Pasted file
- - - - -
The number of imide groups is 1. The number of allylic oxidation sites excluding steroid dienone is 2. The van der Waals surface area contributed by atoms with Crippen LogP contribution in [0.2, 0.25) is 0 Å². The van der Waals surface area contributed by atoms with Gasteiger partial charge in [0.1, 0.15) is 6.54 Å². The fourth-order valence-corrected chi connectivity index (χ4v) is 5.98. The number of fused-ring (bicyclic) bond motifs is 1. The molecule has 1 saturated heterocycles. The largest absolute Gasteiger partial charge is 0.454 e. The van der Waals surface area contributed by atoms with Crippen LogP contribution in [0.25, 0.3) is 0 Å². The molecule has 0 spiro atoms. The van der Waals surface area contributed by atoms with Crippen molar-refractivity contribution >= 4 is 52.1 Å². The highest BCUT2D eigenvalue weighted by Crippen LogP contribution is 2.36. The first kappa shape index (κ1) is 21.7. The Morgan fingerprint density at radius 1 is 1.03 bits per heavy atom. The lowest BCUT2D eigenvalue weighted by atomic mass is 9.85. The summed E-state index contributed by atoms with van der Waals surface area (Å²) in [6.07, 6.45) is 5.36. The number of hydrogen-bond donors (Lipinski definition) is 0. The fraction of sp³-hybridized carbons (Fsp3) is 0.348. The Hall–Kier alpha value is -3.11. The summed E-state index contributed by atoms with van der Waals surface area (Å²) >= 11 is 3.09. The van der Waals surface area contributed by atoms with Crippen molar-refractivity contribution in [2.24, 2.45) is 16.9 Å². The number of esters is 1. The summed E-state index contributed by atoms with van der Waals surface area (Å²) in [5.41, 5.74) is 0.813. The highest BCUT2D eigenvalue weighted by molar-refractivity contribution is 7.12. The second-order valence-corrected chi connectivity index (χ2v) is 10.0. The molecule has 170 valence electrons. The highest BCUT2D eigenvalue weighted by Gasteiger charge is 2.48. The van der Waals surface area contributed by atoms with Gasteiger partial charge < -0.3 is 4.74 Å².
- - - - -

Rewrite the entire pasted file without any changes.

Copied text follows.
The number of imide groups is 1. The number of allylic oxidation sites excluding steroid dienone is 2. The van der Waals surface area contributed by atoms with Crippen LogP contribution in [0.2, 0.25) is 0 Å². The van der Waals surface area contributed by atoms with Gasteiger partial charge in [0.1, 0.15) is 6.54 Å². The fourth-order valence-corrected chi connectivity index (χ4v) is 5.98. The number of fused-ring (bicyclic) bond motifs is 1. The molecule has 1 saturated heterocycles. The largest absolute Gasteiger partial charge is 0.454 e. The van der Waals surface area contributed by atoms with Crippen LogP contribution in [0.25, 0.3) is 0 Å². The molecule has 0 spiro atoms. The van der Waals surface area contributed by atoms with Crippen molar-refractivity contribution >= 4 is 52.1 Å². The highest BCUT2D eigenvalue weighted by Crippen LogP contribution is 2.36. The first kappa shape index (κ1) is 21.7. The Morgan fingerprint density at radius 1 is 1.03 bits per heavy atom. The lowest BCUT2D eigenvalue weighted by atomic mass is 9.85. The summed E-state index contributed by atoms with van der Waals surface area (Å²) in [6.07, 6.45) is 5.36. The number of hydrogen-bond donors (Lipinski definition) is 0. The fraction of sp³-hybridized carbons (Fsp3) is 0.348. The Hall–Kier alpha value is -3.11. The summed E-state index contributed by atoms with van der Waals surface area (Å²) >= 11 is 3.09. The van der Waals surface area contributed by atoms with Crippen molar-refractivity contribution in [2.24, 2.45) is 16.9 Å². The number of esters is 1. The summed E-state index contributed by atoms with van der Waals surface area (Å²) in [5.41, 5.74) is 0.813. The highest BCUT2D eigenvalue weighted by molar-refractivity contribution is 7.12. The second-order valence-corrected chi connectivity index (χ2v) is 10.0. The molecule has 170 valence electrons. The highest BCUT2D eigenvalue weighted by Gasteiger charge is 2.48. The van der Waals surface area contributed by atoms with Gasteiger partial charge < -0.3 is 4.74 Å².